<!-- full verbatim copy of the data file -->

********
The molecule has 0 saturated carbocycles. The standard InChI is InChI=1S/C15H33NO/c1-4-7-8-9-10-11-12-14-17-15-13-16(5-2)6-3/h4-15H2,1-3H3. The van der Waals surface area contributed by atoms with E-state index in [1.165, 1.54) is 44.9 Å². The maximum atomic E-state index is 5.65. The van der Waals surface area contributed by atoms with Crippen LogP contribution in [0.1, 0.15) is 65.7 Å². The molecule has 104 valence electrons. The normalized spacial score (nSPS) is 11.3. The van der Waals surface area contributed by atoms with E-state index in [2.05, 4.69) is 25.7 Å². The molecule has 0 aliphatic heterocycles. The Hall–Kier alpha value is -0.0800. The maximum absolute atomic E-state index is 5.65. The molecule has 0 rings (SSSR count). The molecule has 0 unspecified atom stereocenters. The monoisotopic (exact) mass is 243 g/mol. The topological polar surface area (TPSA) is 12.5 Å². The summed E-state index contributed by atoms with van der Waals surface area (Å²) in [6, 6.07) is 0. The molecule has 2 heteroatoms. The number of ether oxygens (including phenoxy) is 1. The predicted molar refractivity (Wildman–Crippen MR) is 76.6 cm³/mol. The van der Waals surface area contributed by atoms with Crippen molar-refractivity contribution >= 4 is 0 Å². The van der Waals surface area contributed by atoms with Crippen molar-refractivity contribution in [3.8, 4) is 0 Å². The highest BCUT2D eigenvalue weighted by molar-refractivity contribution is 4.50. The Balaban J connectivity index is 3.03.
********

The molecule has 0 saturated carbocycles. The standard InChI is InChI=1S/C15H33NO/c1-4-7-8-9-10-11-12-14-17-15-13-16(5-2)6-3/h4-15H2,1-3H3. The van der Waals surface area contributed by atoms with E-state index in [1.165, 1.54) is 44.9 Å². The maximum atomic E-state index is 5.65. The van der Waals surface area contributed by atoms with Crippen LogP contribution in [0.1, 0.15) is 65.7 Å². The molecule has 104 valence electrons. The normalized spacial score (nSPS) is 11.3. The van der Waals surface area contributed by atoms with E-state index in [2.05, 4.69) is 25.7 Å². The molecule has 0 aliphatic heterocycles. The Hall–Kier alpha value is -0.0800. The maximum absolute atomic E-state index is 5.65. The molecule has 0 rings (SSSR count). The molecule has 0 unspecified atom stereocenters. The monoisotopic (exact) mass is 243 g/mol. The topological polar surface area (TPSA) is 12.5 Å². The summed E-state index contributed by atoms with van der Waals surface area (Å²) in [6, 6.07) is 0. The molecule has 2 heteroatoms. The number of ether oxygens (including phenoxy) is 1. The predicted molar refractivity (Wildman–Crippen MR) is 76.6 cm³/mol. The van der Waals surface area contributed by atoms with Crippen molar-refractivity contribution >= 4 is 0 Å². The van der Waals surface area contributed by atoms with Crippen molar-refractivity contribution in [3.8, 4) is 0 Å². The highest BCUT2D eigenvalue weighted by molar-refractivity contribution is 4.50. The Balaban J connectivity index is 3.03.